39. Oops… my earlier comment was rather long and is still “awaiting moderation”. So if it is approved I do not know whether it will appear above or below. Even though it is long, however, I defend the position that it belongs here, because the links it contains really do credibly refute what much of our media have been saying about global warming.

  40. In all honesty, I have to dispute the mucus thing, even if it is just a personal anecdote. I recently suffered a case of pneumonia (no, not from Scientology). After the antibiotics have cleared up the infection, the lungs are still irritated and I continued to cough up mucus for a while… but even though it was just as dense as the other, it had no color.

  41. @Jane Q. Public:

    Whatever you say. I say the sites you gave are piss poor examples and that the data I see nearly EVERY SINGLE DAY tells me otherwise.

    But yeah, this guy and the handful of “credible scientists” that don’t believe that anthropogenic climate change is real must be right. It is a massive conspiracy by the scientific community, these guys just didn’t get the memo.

  42. @OneHandClapping: You haven’t seen the sites yet. As I mention ed above, that post is still “awaiting moderation”. So it doesn’t show up yet. Please reserve judgment until it is posted, and you can see for yourself.

    Believe me, it is more than a handful, and most of them are people centrally involved in this issue.

  43. Tuna and great white sharks, as well as several other large fish species, are endothermic because of a fancy network of blood vessels. This is better to hunt you down with.

    When mating, male turtles make an adorable squeaky noise.

    Horses and rats cannot vomit, which is why colic is so problematic for them.

    I’m sure I can come up with more.

  44. I like to humourously think of koalas (which, incidentially, are a marsupial, not a bear, so please refrain from calling them koala bears) as tree climbing wombats as the two critters share a recent common ancestor.

    Also, koalas were also once called monkey bears.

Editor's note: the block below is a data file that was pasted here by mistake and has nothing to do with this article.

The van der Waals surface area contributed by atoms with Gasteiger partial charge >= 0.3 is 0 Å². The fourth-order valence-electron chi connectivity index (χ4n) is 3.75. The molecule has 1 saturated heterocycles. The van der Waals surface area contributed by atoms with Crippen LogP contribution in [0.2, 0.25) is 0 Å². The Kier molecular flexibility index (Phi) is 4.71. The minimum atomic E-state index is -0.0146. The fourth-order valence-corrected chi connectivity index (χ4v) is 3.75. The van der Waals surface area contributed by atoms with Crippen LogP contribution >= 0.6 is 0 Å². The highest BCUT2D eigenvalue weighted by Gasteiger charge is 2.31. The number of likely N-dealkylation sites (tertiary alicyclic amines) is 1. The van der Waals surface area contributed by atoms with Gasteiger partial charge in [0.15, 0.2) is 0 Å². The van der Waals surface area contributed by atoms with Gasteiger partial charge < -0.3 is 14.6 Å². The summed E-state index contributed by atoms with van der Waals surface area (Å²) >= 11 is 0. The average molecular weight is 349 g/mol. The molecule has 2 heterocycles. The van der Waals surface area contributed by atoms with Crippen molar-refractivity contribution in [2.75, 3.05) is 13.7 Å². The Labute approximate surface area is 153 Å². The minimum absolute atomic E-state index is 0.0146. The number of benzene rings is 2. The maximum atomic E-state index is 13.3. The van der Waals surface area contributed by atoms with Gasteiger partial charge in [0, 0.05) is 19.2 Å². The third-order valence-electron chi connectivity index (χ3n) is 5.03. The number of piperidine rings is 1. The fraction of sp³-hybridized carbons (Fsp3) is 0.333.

45. @OneHandClapping:

    By the way: methane generated by livestock is something of a red herring, since the natural breakdown of the vegetable livestock feed via “return to the earth” would generate an equal amount of methane, just over a slightly longer period. The reduction of vegetable matter into compost follows (very roughly) the same chemical path, whether it is eaten by ruminants or decomposed by bacteria and fungi.

    Your argument then, reduces to whether we should grow crops to feed the ruminants, or use the same energy to produce vegetable food for humans (with, by the way, approximately the same amount of methane output per calorie).

    Certainly it is more efficient to grow crops directly for human consumption.

  46. I kinda flipped through as i just finished work so I hope these haven’t already been done but here goes- the Canadian Moose has the largest Cremaster muscle in the Animal Kingdom. or the Mammals. or something. Either way it was pretty impressive, to keep it’s do-dad’s out of the cold water.
    2/ The speed of the human ejaculate is 2 or 3 or something times the speed of the blood in the aorta. Shame I can’t remember any more juicy details from first year Med, but it was 26 years ago. Damn! I used to have a stack of these at my fingertips, like WARFarin coming from Wisconsin etc. If anything good crops up I’ll sing out.

  47. Are roly poly things you’re talking about, are they BUTCHER BOYS in Australia? Little grey things that roll up, also called wood lice? Is that the same thing?

  48. Are roly poly things you’re talking about, are they BUTCHER BOYS in Australia? Little grey things that roll up, also called wood lice? Is that the same thing?

  49. Are roly poly things you’re talking about, are they BUTCHER BOYS in Australia? Little grey things that roll up, also called wood lice? Is that the same thing?

  50. 1. The point at which a star is farthest in it’s orbit from the galactic center is called the apogalacticon. No joke. This is my favorite word of all time.

    2. Due to the mammalian diving reflex, you can stay alive longer without oxygen underwater than you could on land.

    Bonus fact! I’m annoyed by people who post multiple long diatribes that are only tangentially (at best) related to the post on hand, and make me have to sift through to find interesting stuff.